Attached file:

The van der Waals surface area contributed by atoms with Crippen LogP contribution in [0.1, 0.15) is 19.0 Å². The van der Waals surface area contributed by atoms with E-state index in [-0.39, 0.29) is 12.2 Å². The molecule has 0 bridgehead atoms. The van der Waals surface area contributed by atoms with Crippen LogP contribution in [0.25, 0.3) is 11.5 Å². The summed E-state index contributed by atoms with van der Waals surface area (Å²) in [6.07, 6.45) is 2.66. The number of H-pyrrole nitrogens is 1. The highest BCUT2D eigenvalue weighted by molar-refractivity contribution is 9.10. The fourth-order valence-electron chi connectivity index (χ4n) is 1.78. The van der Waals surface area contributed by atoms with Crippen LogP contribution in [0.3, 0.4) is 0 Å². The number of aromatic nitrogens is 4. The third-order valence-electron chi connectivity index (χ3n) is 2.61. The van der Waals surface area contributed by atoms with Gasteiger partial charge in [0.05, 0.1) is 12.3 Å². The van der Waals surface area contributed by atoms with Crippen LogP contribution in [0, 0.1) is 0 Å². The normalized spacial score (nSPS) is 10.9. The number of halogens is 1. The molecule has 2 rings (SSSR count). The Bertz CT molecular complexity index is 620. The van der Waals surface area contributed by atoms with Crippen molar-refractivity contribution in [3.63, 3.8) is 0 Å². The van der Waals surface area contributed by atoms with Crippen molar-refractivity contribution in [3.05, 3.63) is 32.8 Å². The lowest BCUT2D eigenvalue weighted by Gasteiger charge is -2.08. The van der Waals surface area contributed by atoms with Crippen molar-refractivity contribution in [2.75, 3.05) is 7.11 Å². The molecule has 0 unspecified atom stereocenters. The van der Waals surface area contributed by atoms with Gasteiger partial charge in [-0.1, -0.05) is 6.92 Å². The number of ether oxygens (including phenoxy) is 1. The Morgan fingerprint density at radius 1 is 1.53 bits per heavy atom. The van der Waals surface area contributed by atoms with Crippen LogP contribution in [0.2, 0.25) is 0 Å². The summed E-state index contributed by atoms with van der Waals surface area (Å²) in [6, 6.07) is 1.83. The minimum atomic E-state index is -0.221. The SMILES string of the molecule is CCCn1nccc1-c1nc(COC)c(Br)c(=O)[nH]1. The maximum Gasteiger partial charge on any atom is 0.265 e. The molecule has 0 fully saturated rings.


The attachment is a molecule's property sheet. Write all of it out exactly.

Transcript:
The van der Waals surface area contributed by atoms with Crippen LogP contribution in [0.1, 0.15) is 19.0 Å². The van der Waals surface area contributed by atoms with E-state index in [-0.39, 0.29) is 12.2 Å². The molecule has 0 bridgehead atoms. The van der Waals surface area contributed by atoms with Crippen LogP contribution in [0.25, 0.3) is 11.5 Å². The summed E-state index contributed by atoms with van der Waals surface area (Å²) in [6.07, 6.45) is 2.66. The number of H-pyrrole nitrogens is 1. The highest BCUT2D eigenvalue weighted by molar-refractivity contribution is 9.10. The fourth-order valence-electron chi connectivity index (χ4n) is 1.78. The van der Waals surface area contributed by atoms with Crippen LogP contribution in [0.3, 0.4) is 0 Å². The number of aromatic nitrogens is 4. The third-order valence-electron chi connectivity index (χ3n) is 2.61. The van der Waals surface area contributed by atoms with Gasteiger partial charge in [0.05, 0.1) is 12.3 Å². The van der Waals surface area contributed by atoms with Crippen LogP contribution in [0, 0.1) is 0 Å². The normalized spacial score (nSPS) is 10.9. The number of halogens is 1. The molecule has 2 rings (SSSR count). The Bertz CT molecular complexity index is 620. The van der Waals surface area contributed by atoms with Crippen molar-refractivity contribution in [3.63, 3.8) is 0 Å². The van der Waals surface area contributed by atoms with Crippen molar-refractivity contribution in [3.05, 3.63) is 32.8 Å². The lowest BCUT2D eigenvalue weighted by Gasteiger charge is -2.08. The van der Waals surface area contributed by atoms with Crippen molar-refractivity contribution in [2.75, 3.05) is 7.11 Å². The molecule has 0 unspecified atom stereocenters. The van der Waals surface area contributed by atoms with Gasteiger partial charge in [-0.1, -0.05) is 6.92 Å². The number of ether oxygens (including phenoxy) is 1. The Morgan fingerprint density at radius 1 is 1.53 bits per heavy atom. The van der Waals surface area contributed by atoms with Crippen LogP contribution in [0.2, 0.25) is 0 Å². The summed E-state index contributed by atoms with van der Waals surface area (Å²) in [6, 6.07) is 1.83. The minimum atomic E-state index is -0.221. The SMILES string of the molecule is CCCn1nccc1-c1nc(COC)c(Br)c(=O)[nH]1. The maximum Gasteiger partial charge on any atom is 0.265 e. The molecule has 0 fully saturated rings.